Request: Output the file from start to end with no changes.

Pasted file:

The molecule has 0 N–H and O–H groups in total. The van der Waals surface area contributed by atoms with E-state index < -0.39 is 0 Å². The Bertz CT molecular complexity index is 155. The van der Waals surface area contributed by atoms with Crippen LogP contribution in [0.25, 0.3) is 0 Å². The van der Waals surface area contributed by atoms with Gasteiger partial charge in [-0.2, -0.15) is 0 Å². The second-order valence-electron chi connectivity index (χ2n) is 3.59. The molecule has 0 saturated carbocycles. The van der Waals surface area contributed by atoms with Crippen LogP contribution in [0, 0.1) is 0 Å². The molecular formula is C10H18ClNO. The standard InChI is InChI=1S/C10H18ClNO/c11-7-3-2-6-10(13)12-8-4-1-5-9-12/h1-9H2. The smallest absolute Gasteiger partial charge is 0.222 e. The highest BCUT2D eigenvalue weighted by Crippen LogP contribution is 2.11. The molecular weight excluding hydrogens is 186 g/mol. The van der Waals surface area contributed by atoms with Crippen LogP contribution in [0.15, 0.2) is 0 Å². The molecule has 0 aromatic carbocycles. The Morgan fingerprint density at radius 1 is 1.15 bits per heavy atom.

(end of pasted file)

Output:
The molecule has 0 N–H and O–H groups in total. The van der Waals surface area contributed by atoms with E-state index < -0.39 is 0 Å². The Bertz CT molecular complexity index is 155. The van der Waals surface area contributed by atoms with Crippen LogP contribution in [0.25, 0.3) is 0 Å². The van der Waals surface area contributed by atoms with Gasteiger partial charge in [-0.2, -0.15) is 0 Å². The second-order valence-electron chi connectivity index (χ2n) is 3.59. The molecule has 0 saturated carbocycles. The van der Waals surface area contributed by atoms with Crippen LogP contribution in [0, 0.1) is 0 Å². The molecular formula is C10H18ClNO. The standard InChI is InChI=1S/C10H18ClNO/c11-7-3-2-6-10(13)12-8-4-1-5-9-12/h1-9H2. The smallest absolute Gasteiger partial charge is 0.222 e. The highest BCUT2D eigenvalue weighted by Crippen LogP contribution is 2.11. The molecular weight excluding hydrogens is 186 g/mol. The van der Waals surface area contributed by atoms with Crippen LogP contribution in [0.15, 0.2) is 0 Å². The molecule has 0 aromatic carbocycles. The Morgan fingerprint density at radius 1 is 1.15 bits per heavy atom.